Landfilling of waste ceased at the Kinsale Road facility in mid 2009. In accordance with the EPA licence, a decommissioning programme has resulted in the provision of an engineered cap to 35 hectares of the site, including the Park n’ Ride.

The closed landfill is subject to a very strict EPA licence which requires Cork City Council to deal with the various emissions arising from the 3 million tonnes landfilled over the past 50 years. This includes the ongoing management, environmental monitoring and maintenance of the facility in accordance with additional conditions of the recently granted EPA licence.

Funds have been allocated for maintaining the former Landfill and compliance with the E.P.A. Licence requirements. Tramore Valley Park opened on 20 May 2019.

The Central Laboratory located at Kinsale Road is charged with statutory monitoring of drinking water, surface water, air quality, noise, etc. throughout the city, as well as providing expertise for ensuring the Landfill Site’s EPA licence conditions are complied with.

Transport & Mobility Forum, Cork:

Transport & Mobility Forum, Cork (TMF) is a representative group of organisations, including Cork City Council who have a common interest in sustainable and active travel. TMF fully support sustainable modes of travel measures and policies. Sustainable and Active Travel helps reduce congestion on our roads, supports a low carbon economy, reduces noise and air pollution, improves public health and quality of life.

View: transportandmobilityforum | A topnotch site

Tree Planting:

Cork City Council planted 1,200 trees during 2021 and 120,000 summer bedding plants of which 70% were pollinator friendly. The Council install 100 tiered planters annually with pollinator friendly plants. The Council supports the work of various Tidy Districts Groups/ Residents Associations etc.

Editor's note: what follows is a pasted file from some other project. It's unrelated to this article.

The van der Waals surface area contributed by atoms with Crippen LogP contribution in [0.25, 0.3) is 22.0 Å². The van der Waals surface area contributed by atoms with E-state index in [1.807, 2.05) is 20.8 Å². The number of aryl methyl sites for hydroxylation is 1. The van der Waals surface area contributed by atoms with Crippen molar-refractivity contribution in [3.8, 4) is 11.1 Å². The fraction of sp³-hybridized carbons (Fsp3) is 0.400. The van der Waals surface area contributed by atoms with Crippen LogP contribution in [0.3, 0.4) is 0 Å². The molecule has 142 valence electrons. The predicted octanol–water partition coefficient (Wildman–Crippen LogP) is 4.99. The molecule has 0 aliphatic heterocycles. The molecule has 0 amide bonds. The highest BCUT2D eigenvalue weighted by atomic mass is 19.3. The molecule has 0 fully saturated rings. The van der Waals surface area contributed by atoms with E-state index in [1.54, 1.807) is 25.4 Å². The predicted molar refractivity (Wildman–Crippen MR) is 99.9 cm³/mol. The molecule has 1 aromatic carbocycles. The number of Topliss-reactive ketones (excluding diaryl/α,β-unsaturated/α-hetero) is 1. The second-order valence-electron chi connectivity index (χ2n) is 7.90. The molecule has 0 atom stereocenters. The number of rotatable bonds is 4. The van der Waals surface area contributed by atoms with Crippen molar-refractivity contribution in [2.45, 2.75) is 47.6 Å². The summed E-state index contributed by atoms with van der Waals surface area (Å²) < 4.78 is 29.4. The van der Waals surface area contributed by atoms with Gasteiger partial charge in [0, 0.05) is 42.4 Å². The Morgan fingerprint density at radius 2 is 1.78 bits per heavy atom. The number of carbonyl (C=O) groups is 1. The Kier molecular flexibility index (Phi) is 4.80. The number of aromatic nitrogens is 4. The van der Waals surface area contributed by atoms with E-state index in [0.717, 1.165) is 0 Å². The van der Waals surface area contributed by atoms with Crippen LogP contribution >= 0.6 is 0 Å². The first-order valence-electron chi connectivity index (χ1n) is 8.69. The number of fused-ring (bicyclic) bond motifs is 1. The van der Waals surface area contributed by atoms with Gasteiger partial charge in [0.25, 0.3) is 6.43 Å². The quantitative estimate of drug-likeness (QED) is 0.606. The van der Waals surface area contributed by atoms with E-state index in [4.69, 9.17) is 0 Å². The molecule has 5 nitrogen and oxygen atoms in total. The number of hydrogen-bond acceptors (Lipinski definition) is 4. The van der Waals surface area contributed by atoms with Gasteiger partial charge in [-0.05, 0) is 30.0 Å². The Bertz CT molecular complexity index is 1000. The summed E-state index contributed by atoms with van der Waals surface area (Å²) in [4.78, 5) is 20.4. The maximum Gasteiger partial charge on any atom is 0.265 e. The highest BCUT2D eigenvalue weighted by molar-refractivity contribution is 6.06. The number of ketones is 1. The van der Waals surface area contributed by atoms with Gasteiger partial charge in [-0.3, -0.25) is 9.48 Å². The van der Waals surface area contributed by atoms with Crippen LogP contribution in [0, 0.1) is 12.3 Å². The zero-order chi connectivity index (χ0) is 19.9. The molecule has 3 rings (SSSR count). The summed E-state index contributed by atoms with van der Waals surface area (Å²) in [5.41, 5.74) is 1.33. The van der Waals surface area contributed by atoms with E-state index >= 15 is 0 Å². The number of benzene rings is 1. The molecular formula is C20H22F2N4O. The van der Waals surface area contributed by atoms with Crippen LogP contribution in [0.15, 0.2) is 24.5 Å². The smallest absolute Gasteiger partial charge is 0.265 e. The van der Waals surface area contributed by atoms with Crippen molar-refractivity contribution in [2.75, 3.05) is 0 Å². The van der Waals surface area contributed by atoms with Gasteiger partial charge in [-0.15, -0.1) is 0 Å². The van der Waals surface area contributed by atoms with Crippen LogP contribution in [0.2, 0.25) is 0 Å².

The duties of the new Tree Officer include coordinating the management of the city tree resource, assisting in the development of a Tree Strategy and providing arboriculture input on policy and specialist advice to various Council Directorates.

The role also entails promoting tree planting and the care of trees, working with various community groups to assist them in planting and helping to deliver elements of the Climate Action Adaptation Strategy.

Waste Generated by Cork City Council:

Cork City Council will dispose of approx. 8,800 tonnes of waste from its own activities in 2022. This is a combination of litter and illegal dumped waste, as well as waste generated by Cork City Council. The key budgetary challenges arising for the Council include the cost increases due to increasing levels of illegal dumping.

Cork City Council continues to employ two licensed contractors to accept, treat, transfer and dispose of these waste materials such as litter waste, housing waste, parks waste etc.

Waste and Environmental Enforcement:

Cork City Council receives financial assistance from the Department of Communication, Climate Action & Environment (DCCAE) for the provision of a multi-disciplinary enforcement team based in City Hall. The aim of this team is to ensure that waste operators comply with national and international legislation. The team also ensures compliance with various environmental regulations and legislation as well as investigating complaints and incidents.

Water Network:

Cork City Council’s Water Distribution Division has responsibility for the operation & maintenance of a network of over 650km of public water mains of varying size.

The water is distributed by gravity from four reservoirs on the north western side of the City and two County reservoirs situated to the south and eastern side of the City. This system ensures adequate flow and pressure across the City network.

Water Quality standards are further monitored through an active programme of water sampling and testing across the network. Ongoing water conservation work is delivered through a combination of active leak detection, network rehabilitation, pressure management and demand management work.